One of the many ways dog owners can help their furry friends is with supportive supplements. As VetStreet explains, many of the vitamins, minerals, and other supplements available for senior dogs are potentially helpful, such as probiotics, fatty acids, and glucosamine with chondroitin sulfate. Before you add something to your dog’s health regimen, check in with your vet to ensure the supplement won’t interfere with other therapies.
As the proud parent of a senior pup, ensuring your friend’s health and happiness is a top priority. Make sure your dog is getting his medical needs met, check into assistive equipment, and think about supplements that could give him a boost. With your thoughtful choices, your beloved companion will enjoy the love, joy, and comfort he so deserves.
Written by Christine Durrant, Professional Dog Trainer and Pet Care Consultant
Barking is a natural behavior for dogs, for some breeds more than others. However, barking can be quite irritating. Below are some training tips and information that will help you to teach your dog to be a bit more “quiet”.
It’s important to remember that anytime your dog is doing something that is undesirable, you should offer them a “replacement” behavior. In this article we will be teaching you how to replace your dog’s barking with being quiet.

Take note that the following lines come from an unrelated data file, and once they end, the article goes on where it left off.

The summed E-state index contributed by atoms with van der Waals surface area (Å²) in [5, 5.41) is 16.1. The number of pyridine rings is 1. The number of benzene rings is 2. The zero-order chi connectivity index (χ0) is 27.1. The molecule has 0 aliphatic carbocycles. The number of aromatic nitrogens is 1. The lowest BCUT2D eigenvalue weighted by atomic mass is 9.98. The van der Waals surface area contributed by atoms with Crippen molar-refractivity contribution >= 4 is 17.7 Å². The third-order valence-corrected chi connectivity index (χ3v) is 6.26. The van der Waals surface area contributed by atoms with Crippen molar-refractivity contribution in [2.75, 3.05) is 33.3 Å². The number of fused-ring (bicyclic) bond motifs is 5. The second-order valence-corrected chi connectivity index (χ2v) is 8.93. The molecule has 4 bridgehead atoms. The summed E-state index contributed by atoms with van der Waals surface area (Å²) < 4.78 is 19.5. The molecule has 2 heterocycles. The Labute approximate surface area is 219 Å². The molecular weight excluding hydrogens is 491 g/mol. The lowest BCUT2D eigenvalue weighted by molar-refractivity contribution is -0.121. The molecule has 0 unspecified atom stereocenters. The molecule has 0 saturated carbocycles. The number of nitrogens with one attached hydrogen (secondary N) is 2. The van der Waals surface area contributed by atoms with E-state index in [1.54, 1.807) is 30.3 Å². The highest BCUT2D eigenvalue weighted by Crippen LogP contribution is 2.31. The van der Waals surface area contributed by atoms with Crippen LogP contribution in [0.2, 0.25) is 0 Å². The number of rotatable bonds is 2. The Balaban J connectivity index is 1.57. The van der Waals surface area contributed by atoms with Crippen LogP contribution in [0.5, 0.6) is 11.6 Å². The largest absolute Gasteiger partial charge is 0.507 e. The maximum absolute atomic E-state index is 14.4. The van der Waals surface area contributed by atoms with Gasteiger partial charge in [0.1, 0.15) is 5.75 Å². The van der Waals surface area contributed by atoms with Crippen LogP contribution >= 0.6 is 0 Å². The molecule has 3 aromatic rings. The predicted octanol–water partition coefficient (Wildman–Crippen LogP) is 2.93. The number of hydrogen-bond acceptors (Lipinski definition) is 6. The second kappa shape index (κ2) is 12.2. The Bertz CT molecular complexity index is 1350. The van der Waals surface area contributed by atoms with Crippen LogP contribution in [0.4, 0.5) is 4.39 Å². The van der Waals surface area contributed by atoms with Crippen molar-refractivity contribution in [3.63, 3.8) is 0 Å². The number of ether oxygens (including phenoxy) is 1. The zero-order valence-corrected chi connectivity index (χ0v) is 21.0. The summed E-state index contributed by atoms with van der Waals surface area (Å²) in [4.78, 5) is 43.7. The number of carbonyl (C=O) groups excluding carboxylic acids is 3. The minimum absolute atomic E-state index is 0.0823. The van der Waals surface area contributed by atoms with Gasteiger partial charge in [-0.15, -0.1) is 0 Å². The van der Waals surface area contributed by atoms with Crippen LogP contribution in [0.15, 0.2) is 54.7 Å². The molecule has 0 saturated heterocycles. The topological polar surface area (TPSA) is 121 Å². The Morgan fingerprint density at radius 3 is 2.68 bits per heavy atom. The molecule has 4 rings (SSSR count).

Equally important is to NEVER use a command (in this case quiet) unless you are sure your dog knows the meaning and will successfully complete the request. This takes time and patience but, I assure you, it’s worth it.
I will use the example of a Max, the German Shephard, barking in his backyard. I also have a corresponding video showing this training.
Max is a “barker”. He listens intently and barks at the noises of other dogs, squirrels, people, etc. Max lives near a busy dog park so this increases his barking behavior. This can be challenging for his family. He also has a habit of barking as soon as they let him out in the morning. He has no care of what time it is and this is disruptive to his neighbors.
To help Max: